Connectivity is the order of the day in today’s shrinking world, and the world of sensors is no exception. At the just-completed Sensors Expo in Rosemont, IL, there was no shortage of sensor products touting advances in miniaturization and performance. But more important, sensors are taking on the role of being key detection and control nodes in manufacturing, transportation, energy monitoring, and medical networks.

This brave new world for sensors was highlighted in a keynote speech by Beth Wozniak, President of Sensing and Control for Honeywell Automation and Control Solutions. Not only does Wozniak foresee sensors going into more applications than ever, she believes sensors will play a pivotal role in improving our health and well-being, boosting economic productivity, and lowering energy costs.

As an example, Wozniak said sensors could monitor the effects of prescription doses. The information sensors provide would enable doctors to adjust dosage levels, without requiring patients to continually visit medical facilities. Home health care would improve and overall health care costs could be reduced.

In transportation, Wozniak suggested sensors could monitor flow in bus-only lanes and signal control systems to allow automobiles to use those lanes, if congestion was severe. In agricultural facilities, Wozniak believes sensors could team with video cameras to monitor soil conditions to improve crop control and yield.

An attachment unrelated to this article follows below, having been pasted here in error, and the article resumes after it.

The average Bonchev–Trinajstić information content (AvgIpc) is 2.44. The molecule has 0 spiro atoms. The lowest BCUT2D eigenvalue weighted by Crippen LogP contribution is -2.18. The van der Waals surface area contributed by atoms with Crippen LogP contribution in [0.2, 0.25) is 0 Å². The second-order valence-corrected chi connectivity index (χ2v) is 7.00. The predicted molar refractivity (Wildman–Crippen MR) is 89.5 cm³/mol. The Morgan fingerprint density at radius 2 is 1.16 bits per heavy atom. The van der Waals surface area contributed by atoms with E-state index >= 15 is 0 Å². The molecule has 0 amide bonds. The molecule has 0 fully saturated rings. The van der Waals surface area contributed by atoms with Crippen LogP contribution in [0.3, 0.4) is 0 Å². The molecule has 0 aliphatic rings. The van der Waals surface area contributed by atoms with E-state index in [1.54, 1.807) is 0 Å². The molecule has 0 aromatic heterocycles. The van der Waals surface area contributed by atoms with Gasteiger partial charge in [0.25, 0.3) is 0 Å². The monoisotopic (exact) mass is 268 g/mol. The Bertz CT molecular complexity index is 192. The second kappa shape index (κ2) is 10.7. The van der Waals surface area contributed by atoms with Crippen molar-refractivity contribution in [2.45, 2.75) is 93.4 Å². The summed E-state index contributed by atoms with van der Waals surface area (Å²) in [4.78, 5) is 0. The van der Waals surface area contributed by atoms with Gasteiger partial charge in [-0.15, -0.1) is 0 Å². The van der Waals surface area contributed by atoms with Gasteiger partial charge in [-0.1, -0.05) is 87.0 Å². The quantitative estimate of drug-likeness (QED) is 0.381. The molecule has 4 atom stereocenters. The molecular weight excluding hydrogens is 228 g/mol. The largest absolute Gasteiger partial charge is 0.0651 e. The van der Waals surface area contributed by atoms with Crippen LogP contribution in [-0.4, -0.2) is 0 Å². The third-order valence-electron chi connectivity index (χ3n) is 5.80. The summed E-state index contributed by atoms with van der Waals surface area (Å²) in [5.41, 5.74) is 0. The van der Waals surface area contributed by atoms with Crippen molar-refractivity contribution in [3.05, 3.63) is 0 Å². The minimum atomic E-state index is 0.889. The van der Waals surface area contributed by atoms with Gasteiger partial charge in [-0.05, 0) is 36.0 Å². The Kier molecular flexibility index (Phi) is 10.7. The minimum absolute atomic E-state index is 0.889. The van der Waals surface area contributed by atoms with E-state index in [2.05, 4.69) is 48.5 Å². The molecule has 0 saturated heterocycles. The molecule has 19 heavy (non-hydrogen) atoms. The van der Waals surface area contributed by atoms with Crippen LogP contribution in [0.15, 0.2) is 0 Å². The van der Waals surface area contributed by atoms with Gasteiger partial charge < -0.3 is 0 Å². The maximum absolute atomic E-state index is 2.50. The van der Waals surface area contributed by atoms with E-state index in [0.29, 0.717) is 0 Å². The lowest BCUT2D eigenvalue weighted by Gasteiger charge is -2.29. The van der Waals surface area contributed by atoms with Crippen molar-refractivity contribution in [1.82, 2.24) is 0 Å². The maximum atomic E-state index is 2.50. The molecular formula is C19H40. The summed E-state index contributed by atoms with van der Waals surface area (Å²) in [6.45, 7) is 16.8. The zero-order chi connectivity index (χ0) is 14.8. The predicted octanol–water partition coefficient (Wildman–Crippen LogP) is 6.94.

One key to making this all happen, according to Wozniak, is continuing improvements in wireless sensor networks. In the future, sensor nodes on these networks would not only detect abnormal conditions but also incorporate the intelligence to make control decisions and thus reduce processing overhead on the central controller. To become feasible, sensor networks would have to address challenges in power, security, and of course, cost.

Judging from the exhibits and conference sessions at Sensors Expo, Wozniak’s vision is becoming a reality. Sprinkled among the dozens of sensor vendors at the show were companies showing wireless networking solutions using high-speed protocols. Several conference sessions addressed issues such as low-power wireless sensing, wireless standards, and the development of 'smart' sensors.

The future of sensors is unfurling before our eyes.